This reflects that the implied repo rate from the bond futures contract, which would eliminate the basis, is considerably higher than the actual repo rate an investor pays to finance their long bond position. To illustrate this, Table 2 shows what the bond futures basis would be at a range of repo rates (a positive basis indicates overvalued bond futures relative to physical bonds). On the day of the example, the repo rate was around 1.79 per cent, which would imply a basis of 2.66 basis points; the repo rate would have needed to be almost 1 percentage point higher for the basis to close.[10]

Table 2: Bond Futures Basis
10-year AGS futures, as at 16 June 2016
Repo rate Per cent Basis Bps
1.50 3.53
1.75 2.77
2.00 2.02
2.25 1.26
2.50 0.51
2.75 −0.25
3.00 −1.00

Source: RBA

Conclusion

A well-functioning repo market supports the efficient functioning of financial markets. Understanding the repo market is therefore important to interpreting market developments, as well as the implementation of monetary policy. Consistent with this, the Reserve Bank has recently begun publishing data that allows users, including the Reserve Bank itself, to better understand the repo market in Australia.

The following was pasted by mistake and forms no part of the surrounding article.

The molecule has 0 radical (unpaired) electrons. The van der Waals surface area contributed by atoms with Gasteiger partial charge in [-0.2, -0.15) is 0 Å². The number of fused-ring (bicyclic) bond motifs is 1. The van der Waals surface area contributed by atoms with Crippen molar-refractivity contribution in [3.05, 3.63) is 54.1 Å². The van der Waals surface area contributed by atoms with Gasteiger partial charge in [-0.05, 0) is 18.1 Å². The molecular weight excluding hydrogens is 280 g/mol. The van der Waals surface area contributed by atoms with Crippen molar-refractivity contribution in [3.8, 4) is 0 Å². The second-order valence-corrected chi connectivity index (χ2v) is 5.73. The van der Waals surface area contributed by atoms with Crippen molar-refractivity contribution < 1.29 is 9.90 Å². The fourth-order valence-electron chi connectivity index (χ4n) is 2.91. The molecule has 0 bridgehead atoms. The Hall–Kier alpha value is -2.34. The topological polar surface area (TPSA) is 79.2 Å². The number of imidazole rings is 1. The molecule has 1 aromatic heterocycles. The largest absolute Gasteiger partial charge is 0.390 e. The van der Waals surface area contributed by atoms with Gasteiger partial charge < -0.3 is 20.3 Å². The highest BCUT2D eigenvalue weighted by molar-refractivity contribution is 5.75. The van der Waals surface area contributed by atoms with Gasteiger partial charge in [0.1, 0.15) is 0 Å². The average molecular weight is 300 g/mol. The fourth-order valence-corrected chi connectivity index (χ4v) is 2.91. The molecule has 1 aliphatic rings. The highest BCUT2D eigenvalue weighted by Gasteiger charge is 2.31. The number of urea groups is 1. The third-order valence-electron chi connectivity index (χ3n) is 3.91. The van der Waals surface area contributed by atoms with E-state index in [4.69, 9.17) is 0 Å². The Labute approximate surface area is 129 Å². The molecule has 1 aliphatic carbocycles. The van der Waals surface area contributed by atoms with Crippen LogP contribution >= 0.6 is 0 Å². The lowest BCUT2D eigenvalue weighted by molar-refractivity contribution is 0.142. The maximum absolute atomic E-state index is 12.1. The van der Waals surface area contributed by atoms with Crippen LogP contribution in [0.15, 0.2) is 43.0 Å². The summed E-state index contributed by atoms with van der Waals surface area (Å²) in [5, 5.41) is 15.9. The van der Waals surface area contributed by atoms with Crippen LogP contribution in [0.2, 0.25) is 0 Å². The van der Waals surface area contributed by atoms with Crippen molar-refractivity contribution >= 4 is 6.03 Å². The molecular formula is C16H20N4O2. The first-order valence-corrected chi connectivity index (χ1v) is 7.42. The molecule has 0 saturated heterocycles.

The size of outstanding positions in the repo market has grown considerably in recent years. This primarily reflects an increase in the size of the Reserve Bank's repo book, as well as non-residents emerging as prominent borrowers of cash in return for securities. While the former is the result of day-to-day central bank liquidity management, the latter appears to be related to arbitrage of the basis that exists in both the foreign exchange swap market and Australian bond futures market. Growing demand from non-residents to fund these trading activities has contributed to a noticeable increase in repo rates. Changes in regulatory requirements and the business practices of market participants may also have played a role, but are likely to have been less important than in other advanced economies.

Footnotes